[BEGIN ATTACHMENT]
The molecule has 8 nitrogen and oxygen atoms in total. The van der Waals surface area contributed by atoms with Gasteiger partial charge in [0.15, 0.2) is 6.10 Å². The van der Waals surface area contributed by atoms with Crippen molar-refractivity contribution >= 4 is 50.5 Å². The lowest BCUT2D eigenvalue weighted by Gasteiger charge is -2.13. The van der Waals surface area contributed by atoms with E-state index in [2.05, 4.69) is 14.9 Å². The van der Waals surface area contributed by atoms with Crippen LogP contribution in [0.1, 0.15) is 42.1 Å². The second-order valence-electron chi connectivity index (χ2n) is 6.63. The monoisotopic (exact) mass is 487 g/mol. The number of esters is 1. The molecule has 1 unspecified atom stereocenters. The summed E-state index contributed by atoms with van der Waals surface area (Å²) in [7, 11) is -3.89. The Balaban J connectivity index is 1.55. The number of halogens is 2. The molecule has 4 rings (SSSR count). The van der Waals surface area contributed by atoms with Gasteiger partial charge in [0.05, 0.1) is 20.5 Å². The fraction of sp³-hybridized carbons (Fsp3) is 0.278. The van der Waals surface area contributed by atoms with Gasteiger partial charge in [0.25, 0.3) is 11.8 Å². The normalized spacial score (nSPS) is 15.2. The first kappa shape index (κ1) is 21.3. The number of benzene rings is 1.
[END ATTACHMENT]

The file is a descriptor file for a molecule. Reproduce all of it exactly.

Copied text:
The molecule has 8 nitrogen and oxygen atoms in total. The van der Waals surface area contributed by atoms with Gasteiger partial charge in [0.15, 0.2) is 6.10 Å². The van der Waals surface area contributed by atoms with Crippen molar-refractivity contribution >= 4 is 50.5 Å². The lowest BCUT2D eigenvalue weighted by Gasteiger charge is -2.13. The van der Waals surface area contributed by atoms with E-state index in [2.05, 4.69) is 14.9 Å². The van der Waals surface area contributed by atoms with Crippen LogP contribution in [0.1, 0.15) is 42.1 Å². The second-order valence-electron chi connectivity index (χ2n) is 6.63. The monoisotopic (exact) mass is 487 g/mol. The number of esters is 1. The molecule has 1 unspecified atom stereocenters. The summed E-state index contributed by atoms with van der Waals surface area (Å²) in [7, 11) is -3.89. The Balaban J connectivity index is 1.55. The number of halogens is 2. The molecule has 4 rings (SSSR count). The van der Waals surface area contributed by atoms with Gasteiger partial charge in [0.05, 0.1) is 20.5 Å². The fraction of sp³-hybridized carbons (Fsp3) is 0.278. The van der Waals surface area contributed by atoms with Gasteiger partial charge in [0.25, 0.3) is 11.8 Å². The normalized spacial score (nSPS) is 15.2. The first kappa shape index (κ1) is 21.3. The number of benzene rings is 1.